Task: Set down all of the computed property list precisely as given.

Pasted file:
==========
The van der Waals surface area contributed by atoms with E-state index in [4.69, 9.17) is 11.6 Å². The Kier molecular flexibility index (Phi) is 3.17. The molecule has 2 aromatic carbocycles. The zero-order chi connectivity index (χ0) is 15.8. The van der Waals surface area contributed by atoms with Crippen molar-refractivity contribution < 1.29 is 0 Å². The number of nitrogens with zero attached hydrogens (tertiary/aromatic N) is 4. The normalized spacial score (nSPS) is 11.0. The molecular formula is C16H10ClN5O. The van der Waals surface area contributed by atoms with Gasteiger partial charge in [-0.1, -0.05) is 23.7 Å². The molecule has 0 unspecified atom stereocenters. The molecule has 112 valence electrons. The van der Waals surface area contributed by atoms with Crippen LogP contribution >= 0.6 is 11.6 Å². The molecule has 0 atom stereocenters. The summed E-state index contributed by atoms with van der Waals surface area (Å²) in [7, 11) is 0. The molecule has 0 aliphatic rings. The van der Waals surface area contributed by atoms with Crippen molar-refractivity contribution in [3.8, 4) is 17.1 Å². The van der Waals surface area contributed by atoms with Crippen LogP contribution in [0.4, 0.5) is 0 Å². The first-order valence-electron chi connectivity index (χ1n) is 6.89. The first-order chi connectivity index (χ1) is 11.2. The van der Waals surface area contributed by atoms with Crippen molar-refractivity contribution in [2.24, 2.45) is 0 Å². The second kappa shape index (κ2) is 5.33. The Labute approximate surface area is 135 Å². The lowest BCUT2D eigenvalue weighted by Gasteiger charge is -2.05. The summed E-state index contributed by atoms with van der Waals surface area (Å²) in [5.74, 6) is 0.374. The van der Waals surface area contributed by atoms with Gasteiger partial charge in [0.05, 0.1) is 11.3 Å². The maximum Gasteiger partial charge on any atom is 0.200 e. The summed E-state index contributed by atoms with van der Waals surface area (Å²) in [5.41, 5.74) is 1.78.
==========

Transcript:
The van der Waals surface area contributed by atoms with E-state index in [4.69, 9.17) is 11.6 Å². The Kier molecular flexibility index (Phi) is 3.17. The molecule has 2 aromatic carbocycles. The zero-order chi connectivity index (χ0) is 15.8. The van der Waals surface area contributed by atoms with Crippen molar-refractivity contribution < 1.29 is 0 Å². The number of nitrogens with zero attached hydrogens (tertiary/aromatic N) is 4. The normalized spacial score (nSPS) is 11.0. The molecular formula is C16H10ClN5O. The van der Waals surface area contributed by atoms with Gasteiger partial charge in [-0.1, -0.05) is 23.7 Å². The molecule has 0 unspecified atom stereocenters. The molecule has 112 valence electrons. The van der Waals surface area contributed by atoms with Crippen LogP contribution >= 0.6 is 11.6 Å². The molecule has 0 atom stereocenters. The summed E-state index contributed by atoms with van der Waals surface area (Å²) in [7, 11) is 0. The molecule has 0 aliphatic rings. The van der Waals surface area contributed by atoms with Crippen molar-refractivity contribution in [3.8, 4) is 17.1 Å². The van der Waals surface area contributed by atoms with Crippen LogP contribution in [0.4, 0.5) is 0 Å². The first-order valence-electron chi connectivity index (χ1n) is 6.89. The first-order chi connectivity index (χ1) is 11.2. The van der Waals surface area contributed by atoms with Crippen molar-refractivity contribution in [2.24, 2.45) is 0 Å². The second kappa shape index (κ2) is 5.33. The Labute approximate surface area is 135 Å². The lowest BCUT2D eigenvalue weighted by Gasteiger charge is -2.05. The summed E-state index contributed by atoms with van der Waals surface area (Å²) in [5.74, 6) is 0.374. The van der Waals surface area contributed by atoms with Gasteiger partial charge in [0.05, 0.1) is 11.3 Å². The maximum Gasteiger partial charge on any atom is 0.200 e. The summed E-state index contributed by atoms with van der Waals surface area (Å²) in [5.41, 5.74) is 1.78.